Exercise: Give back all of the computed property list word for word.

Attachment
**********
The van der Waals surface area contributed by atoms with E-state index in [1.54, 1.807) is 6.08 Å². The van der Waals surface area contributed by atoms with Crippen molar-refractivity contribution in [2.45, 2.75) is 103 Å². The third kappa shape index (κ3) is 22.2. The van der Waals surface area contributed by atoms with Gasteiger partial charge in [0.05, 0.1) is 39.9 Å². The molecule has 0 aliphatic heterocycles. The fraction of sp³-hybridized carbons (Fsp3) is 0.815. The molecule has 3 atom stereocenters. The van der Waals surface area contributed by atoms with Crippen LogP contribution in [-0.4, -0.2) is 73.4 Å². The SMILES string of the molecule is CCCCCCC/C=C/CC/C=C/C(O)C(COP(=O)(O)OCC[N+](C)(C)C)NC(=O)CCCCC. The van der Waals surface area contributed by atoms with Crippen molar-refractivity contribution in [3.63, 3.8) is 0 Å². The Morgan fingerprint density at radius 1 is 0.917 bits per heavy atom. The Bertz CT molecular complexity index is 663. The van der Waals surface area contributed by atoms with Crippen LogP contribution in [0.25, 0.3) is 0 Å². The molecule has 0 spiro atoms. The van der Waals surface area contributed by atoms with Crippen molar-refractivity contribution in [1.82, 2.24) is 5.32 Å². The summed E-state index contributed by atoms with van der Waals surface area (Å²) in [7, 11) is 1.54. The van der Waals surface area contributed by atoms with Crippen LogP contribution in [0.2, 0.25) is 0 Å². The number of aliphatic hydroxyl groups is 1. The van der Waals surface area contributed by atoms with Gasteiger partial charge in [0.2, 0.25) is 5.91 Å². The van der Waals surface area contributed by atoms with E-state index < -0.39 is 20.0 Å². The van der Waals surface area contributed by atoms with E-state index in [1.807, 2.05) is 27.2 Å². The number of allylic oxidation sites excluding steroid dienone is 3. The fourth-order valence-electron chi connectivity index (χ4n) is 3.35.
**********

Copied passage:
The van der Waals surface area contributed by atoms with E-state index in [1.54, 1.807) is 6.08 Å². The van der Waals surface area contributed by atoms with Crippen molar-refractivity contribution in [2.45, 2.75) is 103 Å². The third kappa shape index (κ3) is 22.2. The van der Waals surface area contributed by atoms with Gasteiger partial charge in [0.05, 0.1) is 39.9 Å². The molecule has 0 aliphatic heterocycles. The fraction of sp³-hybridized carbons (Fsp3) is 0.815. The molecule has 3 atom stereocenters. The van der Waals surface area contributed by atoms with Crippen LogP contribution in [-0.4, -0.2) is 73.4 Å². The SMILES string of the molecule is CCCCCCC/C=C/CC/C=C/C(O)C(COP(=O)(O)OCC[N+](C)(C)C)NC(=O)CCCCC. The van der Waals surface area contributed by atoms with Crippen molar-refractivity contribution in [3.63, 3.8) is 0 Å². The Morgan fingerprint density at radius 1 is 0.917 bits per heavy atom. The Bertz CT molecular complexity index is 663. The van der Waals surface area contributed by atoms with Crippen LogP contribution in [0.25, 0.3) is 0 Å². The molecule has 0 spiro atoms. The van der Waals surface area contributed by atoms with Crippen molar-refractivity contribution in [1.82, 2.24) is 5.32 Å². The summed E-state index contributed by atoms with van der Waals surface area (Å²) in [7, 11) is 1.54. The van der Waals surface area contributed by atoms with Crippen LogP contribution in [0.2, 0.25) is 0 Å². The number of aliphatic hydroxyl groups is 1. The van der Waals surface area contributed by atoms with Gasteiger partial charge in [0.2, 0.25) is 5.91 Å². The van der Waals surface area contributed by atoms with E-state index < -0.39 is 20.0 Å². The van der Waals surface area contributed by atoms with E-state index in [1.807, 2.05) is 27.2 Å². The number of allylic oxidation sites excluding steroid dienone is 3. The fourth-order valence-electron chi connectivity index (χ4n) is 3.35.